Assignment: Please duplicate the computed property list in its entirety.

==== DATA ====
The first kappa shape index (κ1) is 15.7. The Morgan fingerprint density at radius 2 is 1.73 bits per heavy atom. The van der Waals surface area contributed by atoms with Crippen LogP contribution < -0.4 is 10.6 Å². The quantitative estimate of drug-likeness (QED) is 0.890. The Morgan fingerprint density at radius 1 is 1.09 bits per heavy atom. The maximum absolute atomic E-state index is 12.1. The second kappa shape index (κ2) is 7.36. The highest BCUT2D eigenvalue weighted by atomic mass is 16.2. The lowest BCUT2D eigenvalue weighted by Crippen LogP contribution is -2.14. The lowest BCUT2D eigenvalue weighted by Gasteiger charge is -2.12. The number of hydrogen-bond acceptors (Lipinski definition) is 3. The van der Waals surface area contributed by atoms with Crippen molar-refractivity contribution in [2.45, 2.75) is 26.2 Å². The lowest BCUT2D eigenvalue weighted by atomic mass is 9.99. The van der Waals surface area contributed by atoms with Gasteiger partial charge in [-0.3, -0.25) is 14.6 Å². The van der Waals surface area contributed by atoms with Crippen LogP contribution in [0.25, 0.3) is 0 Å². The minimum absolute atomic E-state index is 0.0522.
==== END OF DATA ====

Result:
The first kappa shape index (κ1) is 15.7. The Morgan fingerprint density at radius 2 is 1.73 bits per heavy atom. The van der Waals surface area contributed by atoms with Crippen LogP contribution < -0.4 is 10.6 Å². The quantitative estimate of drug-likeness (QED) is 0.890. The Morgan fingerprint density at radius 1 is 1.09 bits per heavy atom. The maximum absolute atomic E-state index is 12.1. The second kappa shape index (κ2) is 7.36. The highest BCUT2D eigenvalue weighted by atomic mass is 16.2. The lowest BCUT2D eigenvalue weighted by Crippen LogP contribution is -2.14. The lowest BCUT2D eigenvalue weighted by Gasteiger charge is -2.12. The number of hydrogen-bond acceptors (Lipinski definition) is 3. The van der Waals surface area contributed by atoms with Crippen molar-refractivity contribution in [2.45, 2.75) is 26.2 Å². The lowest BCUT2D eigenvalue weighted by atomic mass is 9.99. The van der Waals surface area contributed by atoms with Gasteiger partial charge in [-0.3, -0.25) is 14.6 Å². The van der Waals surface area contributed by atoms with Crippen LogP contribution in [0.25, 0.3) is 0 Å². The minimum absolute atomic E-state index is 0.0522.